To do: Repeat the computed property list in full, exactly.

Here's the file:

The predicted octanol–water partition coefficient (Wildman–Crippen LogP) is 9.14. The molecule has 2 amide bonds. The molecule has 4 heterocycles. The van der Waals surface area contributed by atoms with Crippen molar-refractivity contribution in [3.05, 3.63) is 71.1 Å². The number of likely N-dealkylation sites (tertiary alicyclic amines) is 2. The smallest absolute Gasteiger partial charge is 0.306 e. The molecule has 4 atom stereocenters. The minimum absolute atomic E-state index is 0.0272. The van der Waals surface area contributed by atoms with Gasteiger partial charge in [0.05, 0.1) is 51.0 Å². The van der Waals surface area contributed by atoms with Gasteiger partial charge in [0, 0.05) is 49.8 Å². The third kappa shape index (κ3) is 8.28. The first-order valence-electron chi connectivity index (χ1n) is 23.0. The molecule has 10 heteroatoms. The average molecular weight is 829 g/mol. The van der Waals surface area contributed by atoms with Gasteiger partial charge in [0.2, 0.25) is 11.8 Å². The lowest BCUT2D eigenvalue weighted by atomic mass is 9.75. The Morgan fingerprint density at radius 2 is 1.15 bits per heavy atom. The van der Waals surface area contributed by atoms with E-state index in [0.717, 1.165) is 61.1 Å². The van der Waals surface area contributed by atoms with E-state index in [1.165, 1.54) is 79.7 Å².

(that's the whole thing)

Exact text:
The predicted octanol–water partition coefficient (Wildman–Crippen LogP) is 9.14. The molecule has 2 amide bonds. The molecule has 4 heterocycles. The van der Waals surface area contributed by atoms with Crippen molar-refractivity contribution in [3.05, 3.63) is 71.1 Å². The number of likely N-dealkylation sites (tertiary alicyclic amines) is 2. The smallest absolute Gasteiger partial charge is 0.306 e. The molecule has 4 atom stereocenters. The minimum absolute atomic E-state index is 0.0272. The van der Waals surface area contributed by atoms with Gasteiger partial charge in [0.05, 0.1) is 51.0 Å². The van der Waals surface area contributed by atoms with Gasteiger partial charge in [0, 0.05) is 49.8 Å². The third kappa shape index (κ3) is 8.28. The first-order valence-electron chi connectivity index (χ1n) is 23.0. The molecule has 10 heteroatoms. The average molecular weight is 829 g/mol. The van der Waals surface area contributed by atoms with Gasteiger partial charge in [0.2, 0.25) is 11.8 Å². The lowest BCUT2D eigenvalue weighted by atomic mass is 9.75. The Morgan fingerprint density at radius 2 is 1.15 bits per heavy atom. The van der Waals surface area contributed by atoms with E-state index in [0.717, 1.165) is 61.1 Å². The van der Waals surface area contributed by atoms with E-state index in [1.165, 1.54) is 79.7 Å².